Susan Keeler, a correctional officer who supervises the work crew, says getting to leave prison for a few hours a day might seem like a special privilege to outsiders. “But what people may not realize is that in addition to this being hard work, all these women are getting out of prison at some point. They need to learn how to fit back into society and be a part of it again. It makes them feel good and they’re doing something positive and contributing to society.”

Impact

A gardener cleans up a small cabbage before adding it to the transport container. Photo by Rachel Friederich, DOC Communictions.

Peggy Knott, 39, says she’s an example of that. She has just under two years left on her prison sentence. She says while she’s been on the work crew, she’s learned many jobs she could qualify for after prison, many of which she might not have considered otherwise, like wastewater management or working on a farm.

“I’ve taken so much from my community in the past and giving back gives me a more positive aspect on the type of person I can be,” Knott said. “For us to come out and do this, it makes us better people. You really push yourself and you feel really proud of yourself at the end of the day.”

First Graduates in 4 Years!

By Bethany Shepler, SPP Green Track Program Coordinator

Graduates from the Roots of Success class proudly display their certificates; from the top left, you see graduates Jill Robinson, Dara Alvarez, Shannon Marie Xiap, Nikkea Marin, Katlynn Draughon, and instructor Chelsey Johnson.

We’re so excited to announce that Mission Creek Corrections Center for Women (MCCCW) just graduated their first Roots of Success (Roots) course since 2015! Five students completed the 10-module course, and they are excited to put their education to work, and continue learning more.

These graduates are about to lose their instructor to release, leaving a potential void. The SPP team at Evergreen sees this as a worthy challenge, one that we are happy to address. We have put together a package of supplemental education materials that don’t require a certified instructor: movies, books, and articles that relate to the material presented in the Roots curriculum.

Roots instructor Chelsey Johnson presents
Nikkea Marin with her certificate.

Graduates have the support of MCCCW staff who also want to implement some of the things students learned about in the Roots course. For example, they hope to start working with the folks from TerraCycle to recycle the “non-recyclable” waste the facility generates. We can’t wait to hear about their continued successes – keep up the good work!

Susan Christopher reflects on her experience raising endangered butterflies in prison

Text by Susan Christopher, photos by Keegan Curry

Hello! My name is Susan Christopher and I’m currently incarcerated at Mission Creek Corrections Center for Women in Belfair, Washington. I would like to thank the Sustainability in Prisons Project (SPP) for blessing me with the incredible opportunity of being involved with the Taylor’s Checkerspot Butterfly Program for more than three years.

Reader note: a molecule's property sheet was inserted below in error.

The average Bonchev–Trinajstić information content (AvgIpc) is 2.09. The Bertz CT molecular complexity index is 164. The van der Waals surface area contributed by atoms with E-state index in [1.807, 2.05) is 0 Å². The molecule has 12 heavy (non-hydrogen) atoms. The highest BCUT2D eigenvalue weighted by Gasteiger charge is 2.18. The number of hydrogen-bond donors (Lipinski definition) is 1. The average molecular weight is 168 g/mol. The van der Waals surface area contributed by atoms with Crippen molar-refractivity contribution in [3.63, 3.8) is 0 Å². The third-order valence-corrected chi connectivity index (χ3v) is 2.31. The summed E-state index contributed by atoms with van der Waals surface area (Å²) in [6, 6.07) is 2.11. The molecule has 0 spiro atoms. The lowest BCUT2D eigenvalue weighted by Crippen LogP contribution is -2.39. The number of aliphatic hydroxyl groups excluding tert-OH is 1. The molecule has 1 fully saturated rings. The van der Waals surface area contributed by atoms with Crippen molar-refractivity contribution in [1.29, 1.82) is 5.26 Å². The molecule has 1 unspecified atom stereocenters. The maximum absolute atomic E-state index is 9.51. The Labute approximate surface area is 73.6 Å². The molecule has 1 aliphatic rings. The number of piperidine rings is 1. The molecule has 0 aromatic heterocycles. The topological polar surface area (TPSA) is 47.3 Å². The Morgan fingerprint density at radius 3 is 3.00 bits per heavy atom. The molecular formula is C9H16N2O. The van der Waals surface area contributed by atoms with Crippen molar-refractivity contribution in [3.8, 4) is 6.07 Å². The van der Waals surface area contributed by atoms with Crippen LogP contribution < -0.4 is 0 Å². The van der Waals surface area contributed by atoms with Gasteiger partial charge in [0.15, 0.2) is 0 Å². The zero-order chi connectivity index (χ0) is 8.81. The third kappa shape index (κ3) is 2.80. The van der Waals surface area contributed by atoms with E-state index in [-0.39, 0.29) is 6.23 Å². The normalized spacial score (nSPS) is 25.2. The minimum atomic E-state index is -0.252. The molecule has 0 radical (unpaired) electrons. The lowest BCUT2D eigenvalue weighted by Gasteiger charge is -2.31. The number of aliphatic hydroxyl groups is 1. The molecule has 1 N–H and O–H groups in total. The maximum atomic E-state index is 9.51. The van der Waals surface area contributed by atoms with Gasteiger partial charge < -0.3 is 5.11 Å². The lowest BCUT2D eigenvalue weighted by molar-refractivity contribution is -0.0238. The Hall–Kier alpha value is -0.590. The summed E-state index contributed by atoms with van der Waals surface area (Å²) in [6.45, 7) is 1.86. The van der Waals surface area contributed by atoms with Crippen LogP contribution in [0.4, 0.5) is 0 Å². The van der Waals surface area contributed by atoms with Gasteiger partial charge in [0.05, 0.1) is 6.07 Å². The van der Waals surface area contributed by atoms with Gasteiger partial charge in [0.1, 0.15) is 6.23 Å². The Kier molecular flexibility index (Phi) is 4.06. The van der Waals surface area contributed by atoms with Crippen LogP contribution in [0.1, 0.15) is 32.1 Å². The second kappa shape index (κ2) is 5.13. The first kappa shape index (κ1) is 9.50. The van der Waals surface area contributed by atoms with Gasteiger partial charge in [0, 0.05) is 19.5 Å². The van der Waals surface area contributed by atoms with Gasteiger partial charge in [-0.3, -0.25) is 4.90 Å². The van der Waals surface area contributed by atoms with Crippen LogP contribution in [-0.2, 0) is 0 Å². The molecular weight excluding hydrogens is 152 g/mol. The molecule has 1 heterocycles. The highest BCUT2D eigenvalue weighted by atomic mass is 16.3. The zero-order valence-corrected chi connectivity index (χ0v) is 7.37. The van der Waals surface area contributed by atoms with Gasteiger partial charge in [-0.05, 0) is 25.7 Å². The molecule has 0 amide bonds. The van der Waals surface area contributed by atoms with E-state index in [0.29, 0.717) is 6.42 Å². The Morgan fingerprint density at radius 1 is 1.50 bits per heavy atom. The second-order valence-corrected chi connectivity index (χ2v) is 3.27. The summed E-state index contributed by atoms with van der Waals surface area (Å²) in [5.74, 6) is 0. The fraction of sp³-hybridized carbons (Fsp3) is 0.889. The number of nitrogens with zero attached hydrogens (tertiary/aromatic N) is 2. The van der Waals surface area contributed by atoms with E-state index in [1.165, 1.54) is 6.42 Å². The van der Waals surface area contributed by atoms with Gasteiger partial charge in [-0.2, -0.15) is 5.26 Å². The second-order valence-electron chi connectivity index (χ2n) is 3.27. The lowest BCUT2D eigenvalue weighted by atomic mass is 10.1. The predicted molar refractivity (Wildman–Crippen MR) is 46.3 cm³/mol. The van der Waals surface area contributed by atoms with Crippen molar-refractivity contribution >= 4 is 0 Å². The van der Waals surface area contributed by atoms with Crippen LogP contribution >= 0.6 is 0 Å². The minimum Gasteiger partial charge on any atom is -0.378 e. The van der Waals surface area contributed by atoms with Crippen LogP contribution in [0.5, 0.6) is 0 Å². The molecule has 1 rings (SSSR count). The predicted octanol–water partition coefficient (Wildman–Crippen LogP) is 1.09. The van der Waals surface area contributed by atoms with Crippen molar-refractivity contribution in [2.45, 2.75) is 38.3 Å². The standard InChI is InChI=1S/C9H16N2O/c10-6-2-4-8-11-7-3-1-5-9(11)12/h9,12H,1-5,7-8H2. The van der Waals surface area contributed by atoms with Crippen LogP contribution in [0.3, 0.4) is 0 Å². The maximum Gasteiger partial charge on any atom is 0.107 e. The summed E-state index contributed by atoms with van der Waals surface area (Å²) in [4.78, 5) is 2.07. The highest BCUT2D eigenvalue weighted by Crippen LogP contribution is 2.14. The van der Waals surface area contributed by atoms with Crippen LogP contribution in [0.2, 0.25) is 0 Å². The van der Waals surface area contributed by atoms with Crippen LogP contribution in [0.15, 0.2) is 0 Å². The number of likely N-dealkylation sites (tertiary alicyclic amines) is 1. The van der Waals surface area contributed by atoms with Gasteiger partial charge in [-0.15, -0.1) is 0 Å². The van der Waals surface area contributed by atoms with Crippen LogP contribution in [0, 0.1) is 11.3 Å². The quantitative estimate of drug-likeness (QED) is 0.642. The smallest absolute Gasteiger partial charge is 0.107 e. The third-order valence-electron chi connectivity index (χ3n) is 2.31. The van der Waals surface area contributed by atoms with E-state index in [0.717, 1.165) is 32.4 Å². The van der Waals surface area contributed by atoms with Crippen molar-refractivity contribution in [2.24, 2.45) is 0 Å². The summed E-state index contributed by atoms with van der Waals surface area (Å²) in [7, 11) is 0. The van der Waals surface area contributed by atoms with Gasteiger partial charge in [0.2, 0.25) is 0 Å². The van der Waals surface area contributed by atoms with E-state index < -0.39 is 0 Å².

Susan helps technician Cynthia Fetterly examine a newly emerged butterfly.

The goal of the program is to successfully breed and rear the federally-endangered Taylor’s checkerspot butterfly in captivity and release 3000-5000 larvae into their native and restored habitats each year. This is a collaboration of many partners including The Evergreen State College, Washington Department of Fish and Wildlife, Oregon Zoo, U.S. Fish and Wildlife Service, and Department of Defense, among others.

During the four breeding seasons I worked in the program, I was able to witness every life stage up close and personal. I watched a butterfly lay her eggs on a leaf. A few weeks later, through a microscope, I watched those eggs hatch. While feeding those caterpillars every day, I saw many of them shed their outer skin—a process called molting—several times as they matured. I watched them reach the diapause stage, in which they slept for several months. Upon waking up in the spring, I would feed them again until the true miracle began: as they shed their last exoskeleton, I could see the chrysalis form until they became a pupa. Roughly three weeks later, I witnessed the final stage of the miracle of transformation when the butterfly emerges, unfurls its wings, and takes its first flight. It was simply amazing.

Susan offers her knowledge of Taylor’s checkerspot husbandry to producers from PBS Nature.

A biologist from WDFW helps Susan understand the composition of prairie vegetation in a healthy Taylor’s checkerspot habitat.

I’ve often wondered how many people in this world have had the opportunity to observe each of those events. Only a handful, I would guess. But that is just part of what I got from this program.